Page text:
Off The Cuff: It’s the data first, hypotheses second

Xihong Lin develops statistical and computational methods to analyze the flood of information now available from the human genome, the environment, and the clinic. Her work has been applied to a wide range of chronic conditions, from lung cancer to neurodevelopment to sleep apnea.

[Fall 2015]

Xihong Lin
Chair, Department of Biostatistics
Henry Pickering Walcott Professor of Biostatistics

Q: What can biostatisticians do today that they couldn’t 10 years ago?

A: Today, there are three terms to describe the massive amount of data that biostatisticians analyze: the genome, the exposome, and the phenome—all of which add up to the “omics” revolution. The genome is our genetic information, gathered from whole-genome sequencing. The exposome refers to all the substances and experiences that we are exposed to. And the phenome is every possible disease outcome, including whatever appears in a person’s electronic medical record. Biostatisticians try to find the needle in those haystacks, teasing out signal from noise, to understand what causes specific diseases, by accounting for random errors.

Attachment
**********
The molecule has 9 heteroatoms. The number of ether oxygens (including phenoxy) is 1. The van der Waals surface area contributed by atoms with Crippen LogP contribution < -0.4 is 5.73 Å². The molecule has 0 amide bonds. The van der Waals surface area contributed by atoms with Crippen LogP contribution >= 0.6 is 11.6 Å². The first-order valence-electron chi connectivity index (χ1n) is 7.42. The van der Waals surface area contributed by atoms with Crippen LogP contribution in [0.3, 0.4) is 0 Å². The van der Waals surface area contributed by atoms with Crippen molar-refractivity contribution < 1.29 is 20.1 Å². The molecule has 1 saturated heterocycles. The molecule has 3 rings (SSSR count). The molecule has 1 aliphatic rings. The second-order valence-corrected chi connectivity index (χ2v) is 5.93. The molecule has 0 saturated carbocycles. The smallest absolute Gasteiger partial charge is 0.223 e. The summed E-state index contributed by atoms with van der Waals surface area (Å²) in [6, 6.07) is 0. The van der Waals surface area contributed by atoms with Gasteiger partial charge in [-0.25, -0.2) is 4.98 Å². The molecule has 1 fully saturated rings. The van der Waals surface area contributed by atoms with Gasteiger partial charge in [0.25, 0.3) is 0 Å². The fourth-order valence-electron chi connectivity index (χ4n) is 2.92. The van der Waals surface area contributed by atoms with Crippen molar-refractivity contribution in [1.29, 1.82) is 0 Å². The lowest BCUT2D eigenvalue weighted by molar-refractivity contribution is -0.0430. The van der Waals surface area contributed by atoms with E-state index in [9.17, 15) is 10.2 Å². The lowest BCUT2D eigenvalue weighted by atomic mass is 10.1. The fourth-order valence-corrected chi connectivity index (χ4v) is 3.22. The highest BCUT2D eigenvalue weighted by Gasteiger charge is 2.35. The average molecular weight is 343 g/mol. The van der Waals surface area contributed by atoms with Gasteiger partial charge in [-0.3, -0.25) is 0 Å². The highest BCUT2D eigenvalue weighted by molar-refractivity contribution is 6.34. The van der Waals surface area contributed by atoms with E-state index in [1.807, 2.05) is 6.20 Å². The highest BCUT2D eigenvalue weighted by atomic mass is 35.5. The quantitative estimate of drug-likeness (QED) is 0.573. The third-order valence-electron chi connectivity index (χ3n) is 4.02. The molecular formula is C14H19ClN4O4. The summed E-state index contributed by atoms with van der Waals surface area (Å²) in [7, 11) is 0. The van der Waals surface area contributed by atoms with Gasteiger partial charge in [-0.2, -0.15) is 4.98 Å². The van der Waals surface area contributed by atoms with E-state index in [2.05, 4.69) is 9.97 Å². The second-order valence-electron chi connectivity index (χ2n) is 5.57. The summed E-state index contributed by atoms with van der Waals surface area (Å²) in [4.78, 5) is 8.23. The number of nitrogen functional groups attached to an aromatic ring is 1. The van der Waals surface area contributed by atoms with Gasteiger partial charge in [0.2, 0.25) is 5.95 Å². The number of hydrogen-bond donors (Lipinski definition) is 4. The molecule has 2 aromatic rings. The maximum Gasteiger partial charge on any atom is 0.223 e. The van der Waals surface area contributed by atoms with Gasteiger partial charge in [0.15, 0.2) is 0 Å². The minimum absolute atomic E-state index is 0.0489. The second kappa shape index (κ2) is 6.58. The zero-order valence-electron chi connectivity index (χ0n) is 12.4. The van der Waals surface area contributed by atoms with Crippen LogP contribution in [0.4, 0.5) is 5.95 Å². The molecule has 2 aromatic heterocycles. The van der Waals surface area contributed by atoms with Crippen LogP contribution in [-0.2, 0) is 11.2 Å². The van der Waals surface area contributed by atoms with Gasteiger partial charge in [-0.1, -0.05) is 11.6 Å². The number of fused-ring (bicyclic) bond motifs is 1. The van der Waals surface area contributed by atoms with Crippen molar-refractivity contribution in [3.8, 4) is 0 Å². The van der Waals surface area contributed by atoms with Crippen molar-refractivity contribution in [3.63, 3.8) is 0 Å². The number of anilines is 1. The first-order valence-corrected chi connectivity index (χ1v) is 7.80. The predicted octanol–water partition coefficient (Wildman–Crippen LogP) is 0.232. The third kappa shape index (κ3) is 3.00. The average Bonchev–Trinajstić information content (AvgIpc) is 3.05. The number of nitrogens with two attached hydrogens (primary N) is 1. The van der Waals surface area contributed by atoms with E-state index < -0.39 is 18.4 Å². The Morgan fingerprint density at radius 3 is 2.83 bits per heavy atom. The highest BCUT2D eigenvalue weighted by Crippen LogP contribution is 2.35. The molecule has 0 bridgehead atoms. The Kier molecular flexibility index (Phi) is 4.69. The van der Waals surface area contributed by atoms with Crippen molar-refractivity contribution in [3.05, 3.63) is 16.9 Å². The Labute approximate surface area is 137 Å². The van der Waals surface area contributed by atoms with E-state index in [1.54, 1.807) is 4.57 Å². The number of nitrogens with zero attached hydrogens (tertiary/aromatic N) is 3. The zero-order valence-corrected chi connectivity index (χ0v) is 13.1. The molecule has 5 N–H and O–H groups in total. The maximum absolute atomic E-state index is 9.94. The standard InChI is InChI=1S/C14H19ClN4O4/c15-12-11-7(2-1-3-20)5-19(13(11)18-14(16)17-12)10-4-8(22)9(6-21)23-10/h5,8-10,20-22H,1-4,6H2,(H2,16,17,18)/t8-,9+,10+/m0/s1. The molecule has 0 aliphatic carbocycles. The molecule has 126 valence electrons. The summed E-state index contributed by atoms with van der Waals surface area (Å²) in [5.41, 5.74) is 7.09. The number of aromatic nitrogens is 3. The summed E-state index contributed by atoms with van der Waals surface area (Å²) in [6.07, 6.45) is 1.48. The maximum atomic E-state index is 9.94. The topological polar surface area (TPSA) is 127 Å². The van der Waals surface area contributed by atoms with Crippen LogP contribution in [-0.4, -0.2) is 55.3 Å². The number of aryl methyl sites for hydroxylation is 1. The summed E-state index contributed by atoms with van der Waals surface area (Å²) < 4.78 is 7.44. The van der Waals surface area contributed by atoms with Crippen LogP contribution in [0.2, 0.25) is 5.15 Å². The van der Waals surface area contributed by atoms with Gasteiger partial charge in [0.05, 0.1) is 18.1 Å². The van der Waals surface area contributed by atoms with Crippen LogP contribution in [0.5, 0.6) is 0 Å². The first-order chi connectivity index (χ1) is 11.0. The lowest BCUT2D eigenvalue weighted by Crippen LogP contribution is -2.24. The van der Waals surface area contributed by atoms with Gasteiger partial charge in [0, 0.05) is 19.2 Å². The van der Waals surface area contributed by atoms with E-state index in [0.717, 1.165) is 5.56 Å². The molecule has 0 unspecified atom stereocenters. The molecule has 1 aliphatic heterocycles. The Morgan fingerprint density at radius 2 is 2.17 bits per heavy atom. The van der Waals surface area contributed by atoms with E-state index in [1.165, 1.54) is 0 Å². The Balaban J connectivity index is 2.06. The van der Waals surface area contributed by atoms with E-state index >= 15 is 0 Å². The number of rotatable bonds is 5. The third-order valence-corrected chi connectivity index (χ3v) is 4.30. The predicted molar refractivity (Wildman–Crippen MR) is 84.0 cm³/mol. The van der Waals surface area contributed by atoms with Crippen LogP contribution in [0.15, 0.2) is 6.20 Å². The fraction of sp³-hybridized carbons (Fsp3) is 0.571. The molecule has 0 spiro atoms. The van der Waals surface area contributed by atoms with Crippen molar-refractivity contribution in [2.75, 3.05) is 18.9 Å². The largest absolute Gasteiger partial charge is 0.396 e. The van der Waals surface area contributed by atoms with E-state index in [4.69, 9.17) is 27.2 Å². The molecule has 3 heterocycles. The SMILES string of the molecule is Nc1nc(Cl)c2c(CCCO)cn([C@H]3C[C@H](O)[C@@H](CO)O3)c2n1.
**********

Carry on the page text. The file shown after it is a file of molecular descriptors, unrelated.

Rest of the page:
In the old days, we used a candidate-gene approach to study genetic susceptibility for diseases. This means we looked at one spot of the human genome at a time. A few years ago, we looked at millions of locations across the genome simultaneously—but this only covered about 10 percent of the genome. Now, whole-genome sequencing allows us to study 3 billion base pairs.

In the old days, we measured one exposure at a time—for example, one type of particulate matter in air pollution or heavy metal exposures such as mercury. Now we can simultaneously measure a spectrum of exposures in the environment in a person’s blood or body tissue and through satellite data. Exposures include things like chemical contaminants, nutrition intake, and even social exposures, such as personal interactions and communication networks. And instead of looking at a few endpoints, we study a spectrum of disease-related outcomes using smartphones, electronic medical records, and the Medicare database.

Traditional epidemiological and environmental studies are hypothesis-driven. We could only peer at the puzzle one tiny corner at a time—a gene or vitamin D intake, for example, is associated with lung cancer. Now we can generate new hypotheses directly from the data, matching pieces across this huge puzzle to identify multiple causes of disease, treatment targets, and prevention strategies. It’s a really different way of doing research. And it requires an open mind, curiosity, and creativity.

Madeline Drexler is editor of Harvard Public Heath.